Sets Not Lists

Another flavor

Last time, I started looking at monads in Clojure using the sequence monad. I introduced m-result and m-bind for the sequence monad and mentioned the idea that a list can be thought of as a container. So what other containers might we base a monad on? The most obvious one is the set.

So what would the set monad look like?

Using the same functions as last time, except return sets rather than lists:

(defn half-double [n]
   #{(/ n 2) (* 2 n)})

(half-double 10)
=> #{5 20}

(defn inc-int [n]
   #{(+ 5 n) (+ 10 n)})

(inc-int 3)
=> #{8 13}

Now write do-both. It should take an integer, call half-double with it, then pass each item of the result to inc-int. Then it should collect all the return values from inc-int and flatten them into a single set.

Copying from last time and making a tweak, you should get:

(require 'clojure.set)
(defn do-both [n]
   (apply clojure.set/union
      (map inc-int
         (half-double n))))

(do-both 8)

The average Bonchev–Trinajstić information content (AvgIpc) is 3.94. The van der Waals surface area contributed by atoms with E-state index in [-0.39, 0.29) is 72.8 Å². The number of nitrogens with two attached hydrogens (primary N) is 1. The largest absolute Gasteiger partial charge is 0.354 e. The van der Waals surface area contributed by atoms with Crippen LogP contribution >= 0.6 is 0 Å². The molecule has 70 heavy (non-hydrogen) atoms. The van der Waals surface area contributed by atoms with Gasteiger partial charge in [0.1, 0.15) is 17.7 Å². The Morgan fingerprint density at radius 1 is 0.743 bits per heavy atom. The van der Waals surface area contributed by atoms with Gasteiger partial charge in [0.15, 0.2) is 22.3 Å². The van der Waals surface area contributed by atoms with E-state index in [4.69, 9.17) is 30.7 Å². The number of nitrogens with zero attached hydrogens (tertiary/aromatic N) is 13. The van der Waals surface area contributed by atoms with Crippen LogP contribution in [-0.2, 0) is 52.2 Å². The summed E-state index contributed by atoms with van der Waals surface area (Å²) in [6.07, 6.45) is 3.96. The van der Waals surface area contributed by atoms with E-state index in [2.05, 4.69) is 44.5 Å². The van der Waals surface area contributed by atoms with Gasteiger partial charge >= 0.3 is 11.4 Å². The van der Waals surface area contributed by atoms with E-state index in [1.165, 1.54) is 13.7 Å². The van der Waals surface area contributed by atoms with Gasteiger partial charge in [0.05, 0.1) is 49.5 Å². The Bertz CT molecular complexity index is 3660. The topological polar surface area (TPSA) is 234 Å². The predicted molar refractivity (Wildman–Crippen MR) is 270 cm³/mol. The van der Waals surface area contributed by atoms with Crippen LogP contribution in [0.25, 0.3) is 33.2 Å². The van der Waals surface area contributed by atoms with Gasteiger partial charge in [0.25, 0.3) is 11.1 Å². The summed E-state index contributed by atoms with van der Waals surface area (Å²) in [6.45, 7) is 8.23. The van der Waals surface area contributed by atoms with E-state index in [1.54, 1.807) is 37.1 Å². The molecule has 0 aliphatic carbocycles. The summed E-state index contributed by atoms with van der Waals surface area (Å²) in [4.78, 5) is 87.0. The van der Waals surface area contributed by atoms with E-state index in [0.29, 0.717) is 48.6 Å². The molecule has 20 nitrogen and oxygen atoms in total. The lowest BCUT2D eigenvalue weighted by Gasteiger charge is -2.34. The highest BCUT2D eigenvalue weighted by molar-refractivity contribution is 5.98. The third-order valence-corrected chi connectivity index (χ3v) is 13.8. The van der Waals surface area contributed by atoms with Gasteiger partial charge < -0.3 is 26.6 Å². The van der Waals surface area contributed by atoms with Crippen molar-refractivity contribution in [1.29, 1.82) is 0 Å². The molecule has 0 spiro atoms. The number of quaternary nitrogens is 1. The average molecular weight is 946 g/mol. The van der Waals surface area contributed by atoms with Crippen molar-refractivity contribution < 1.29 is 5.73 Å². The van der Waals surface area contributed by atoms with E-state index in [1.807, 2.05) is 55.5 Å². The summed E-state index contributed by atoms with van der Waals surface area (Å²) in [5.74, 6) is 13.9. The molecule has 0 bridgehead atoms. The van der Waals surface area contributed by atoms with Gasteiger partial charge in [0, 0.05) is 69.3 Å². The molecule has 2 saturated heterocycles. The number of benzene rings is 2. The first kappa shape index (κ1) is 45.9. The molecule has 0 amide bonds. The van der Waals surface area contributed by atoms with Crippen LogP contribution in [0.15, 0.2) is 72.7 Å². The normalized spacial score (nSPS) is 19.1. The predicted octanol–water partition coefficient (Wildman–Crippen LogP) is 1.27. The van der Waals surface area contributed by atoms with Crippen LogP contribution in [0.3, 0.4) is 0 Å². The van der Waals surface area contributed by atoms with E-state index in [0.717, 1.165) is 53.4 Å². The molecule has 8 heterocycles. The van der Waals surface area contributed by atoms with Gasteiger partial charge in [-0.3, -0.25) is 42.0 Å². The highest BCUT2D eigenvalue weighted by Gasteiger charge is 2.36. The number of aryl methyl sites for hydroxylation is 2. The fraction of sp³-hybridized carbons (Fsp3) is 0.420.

=> #{9 14 21 26}

The structure m-bind for sequence-m and set-m are identical. In fact, m-bind for all monads follow that same pattern. That’s why in some monad tutorials, you’ll see monads explained in terms of three functions; result (or unit), map and flatten. I prefer the result and bind formulation myself.

Binding sets

So, copying m-bind for the sequence monad but tweaking to use union instead of concat, we get:

(defn m-bind [ns int-fn]
   (apply clojure.set/union
      (map int-fn ns)))

(defn do-both [n]
   (m-bind (half-double n) inc-int))

(do-both 8)
=> #{9 14 21 26}

And there we have m-bind for the set monad. The difference between sequence-m and set-m is that set-m will remove duplicates in its monadic values. For instance, with the m-bind from last time:

(m-bind (half-double 16) half-double)
=> (64 16 4 16)

But, using the m-bind defined above:

(m-bind (half-double 16) half-double)
=> #{64 4 16}

Result sets

With the container of the set-m being the set, the definition of m-result for set-m is very straightforward:

(defn m-result [x]
   #{x})

And there you have the set monad. It’s almost identical to the sequence monad, but not quite. Next time, I’ll show you how m-result and m-bind have to work together in order to be called a monad.

Jim Duey 04 February 2012
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